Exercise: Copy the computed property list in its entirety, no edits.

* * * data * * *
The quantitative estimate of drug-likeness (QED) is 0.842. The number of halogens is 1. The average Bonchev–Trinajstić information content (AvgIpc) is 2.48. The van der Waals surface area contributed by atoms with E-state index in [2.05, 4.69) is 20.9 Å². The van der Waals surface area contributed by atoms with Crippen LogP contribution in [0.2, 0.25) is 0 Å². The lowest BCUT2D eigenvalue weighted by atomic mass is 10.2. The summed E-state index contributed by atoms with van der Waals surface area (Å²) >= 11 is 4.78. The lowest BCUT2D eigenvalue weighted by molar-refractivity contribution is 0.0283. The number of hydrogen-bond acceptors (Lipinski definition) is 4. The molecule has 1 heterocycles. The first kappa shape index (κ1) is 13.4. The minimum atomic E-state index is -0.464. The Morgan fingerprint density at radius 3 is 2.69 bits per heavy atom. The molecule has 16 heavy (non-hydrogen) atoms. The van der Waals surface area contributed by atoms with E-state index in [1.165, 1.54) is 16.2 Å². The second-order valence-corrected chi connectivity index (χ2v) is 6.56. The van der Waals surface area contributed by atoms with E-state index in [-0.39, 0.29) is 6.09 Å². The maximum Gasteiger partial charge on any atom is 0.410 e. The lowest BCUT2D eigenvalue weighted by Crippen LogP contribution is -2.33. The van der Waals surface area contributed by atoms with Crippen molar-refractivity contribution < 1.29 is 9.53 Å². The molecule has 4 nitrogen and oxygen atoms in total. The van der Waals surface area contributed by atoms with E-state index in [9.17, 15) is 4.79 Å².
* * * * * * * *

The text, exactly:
The quantitative estimate of drug-likeness (QED) is 0.842. The number of halogens is 1. The average Bonchev–Trinajstić information content (AvgIpc) is 2.48. The van der Waals surface area contributed by atoms with E-state index in [2.05, 4.69) is 20.9 Å². The van der Waals surface area contributed by atoms with Crippen LogP contribution in [0.2, 0.25) is 0 Å². The lowest BCUT2D eigenvalue weighted by atomic mass is 10.2. The summed E-state index contributed by atoms with van der Waals surface area (Å²) >= 11 is 4.78. The lowest BCUT2D eigenvalue weighted by molar-refractivity contribution is 0.0283. The number of hydrogen-bond acceptors (Lipinski definition) is 4. The molecule has 1 heterocycles. The first kappa shape index (κ1) is 13.4. The minimum atomic E-state index is -0.464. The Morgan fingerprint density at radius 3 is 2.69 bits per heavy atom. The molecule has 16 heavy (non-hydrogen) atoms. The van der Waals surface area contributed by atoms with E-state index in [1.165, 1.54) is 16.2 Å². The second-order valence-corrected chi connectivity index (χ2v) is 6.56. The van der Waals surface area contributed by atoms with E-state index in [-0.39, 0.29) is 6.09 Å². The maximum Gasteiger partial charge on any atom is 0.410 e. The lowest BCUT2D eigenvalue weighted by Crippen LogP contribution is -2.33. The van der Waals surface area contributed by atoms with Crippen molar-refractivity contribution < 1.29 is 9.53 Å². The molecule has 4 nitrogen and oxygen atoms in total. The van der Waals surface area contributed by atoms with E-state index in [9.17, 15) is 4.79 Å².